Bruce Murphy
Back in the News

Vukmir’s Prison Bill Dies in State Senate

Would have jailed 1,800 more people per year at annual cost of $57 million.

By - Mar 23rd, 2018 01:27 pm
Leah Vukmir. Photo from

Leah Vukmir. Photo from

The bill was proposed by State Sen. Leah Vukmir (R-Brookfield), and bespoke her policy views and was perhaps something she saw as a calling card in her campaign for the U.S. Senate seat now held by Democrat Tammy Baldwin.

Vukmir was co-author of SB 54, which would have required the Department of Corrections “to recommend revocation of probation or extended supervision for anyone charged with a new violent misdemeanor or any felony,” as Gretchen Schuldt has reported.

The Department of Corrections had estimated the proposal would send nearly 1,800 more people to prison a year at a cost of more than $57 million a year, as the Milwaukee Journal Sentinel reported.

The measure included $350 million for a new prison to accommodate all the new prisoners.

Vukmir told the press was said she “was tired of seeing offenders on probation committing new felonies,” the JS reported.  “I can’t tolerate that statistic,” she said. Whereas Sen. Lena Taylor (D-Milwaukee) called the bill an outdated “pipeline to prison” that wouldn’t make the public any safer.

The bill “would force a revocation recommendation if a person picked up any felony – even second offense marijuana possession –  while on probation or parole,” Schuldt noted.

The bill was opposed by the League of Women Voters and by the State Public Defender’s office, which said the bill is “potentially unconstitutional” and “will neither be cost effective nor have a substantially beneficial impact on future criminal behavior.”

Vukmir’s proposal came at a time when the State Department of Corrections “was unsure it could find enough contract beds in jails to house prison overflows,” as Schuldt reported. “The department’s adult division already is contracting for beds in county jails to house prison inmates,” her story noted. “‘It is believed there are not enough contract beds available around the state to house the projected populations,’ DOC said in its budget request.”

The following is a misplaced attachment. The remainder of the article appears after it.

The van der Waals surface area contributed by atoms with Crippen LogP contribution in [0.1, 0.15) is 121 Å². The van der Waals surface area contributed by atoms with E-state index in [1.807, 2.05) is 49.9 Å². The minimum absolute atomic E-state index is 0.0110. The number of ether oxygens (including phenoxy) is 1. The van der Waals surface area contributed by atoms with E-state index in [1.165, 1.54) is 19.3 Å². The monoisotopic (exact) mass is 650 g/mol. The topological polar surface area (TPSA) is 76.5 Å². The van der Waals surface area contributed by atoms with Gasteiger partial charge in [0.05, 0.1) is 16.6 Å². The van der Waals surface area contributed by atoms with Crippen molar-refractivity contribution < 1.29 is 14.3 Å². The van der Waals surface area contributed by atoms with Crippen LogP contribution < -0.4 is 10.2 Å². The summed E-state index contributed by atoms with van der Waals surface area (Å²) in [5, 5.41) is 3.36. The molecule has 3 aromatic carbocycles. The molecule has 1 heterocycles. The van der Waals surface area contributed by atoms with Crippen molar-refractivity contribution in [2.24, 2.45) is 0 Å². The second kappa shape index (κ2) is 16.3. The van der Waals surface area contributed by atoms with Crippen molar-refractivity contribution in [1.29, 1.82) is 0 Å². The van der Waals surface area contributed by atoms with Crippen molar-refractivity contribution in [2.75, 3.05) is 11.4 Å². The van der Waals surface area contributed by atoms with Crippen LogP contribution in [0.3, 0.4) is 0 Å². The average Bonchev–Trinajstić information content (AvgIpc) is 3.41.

The department projected a need for 695 contract inmate beds in fiscal 2018 and 1,902 contract beds in fiscal 2019, the story noted.

That issue, along with the disagreements between the Senate and Assembly on a raft of proposed laws, may have led to this bill’s death.

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6 thoughts on “Back in the News: Vukmir’s Prison Bill Dies in State Senate”

  1. WashCoRepub says:

    Very disappointing. Keep pushing, Leah. A lot of us are still behind you 100% on this; let us know who to call/write to put the pressure on for the next Legislative session.

  2. Jake currently of the MKE says:

    The school to prison pipeline for minorities is a conservative and Republican principle. No wonder WCRP has a sad.

  3. Terry says:

    Thank God. You lose again WashCoRepug! Go away Vukmir. Wisconsin literally hates you.

    Dump Vukmir
    Dump Walker
    Dump Trump
    Dump ALL Republicans

  4. Eric J. says:

    -State government controlled by Repub. majority.
    -Position on bill : “the State Public Defender’s office, which said the bill is “potentially unconstitutional” and “will neither be cost effective nor have a substantially beneficial impact on future criminal behavior.”
    -Bill dies .
    -What’s not to like?

  5. Tom says:

    Vukmir and her failed police state ideas suck

  6. Bill Kurtz says:

    The prison system is a WPA program for rural white rednecks.

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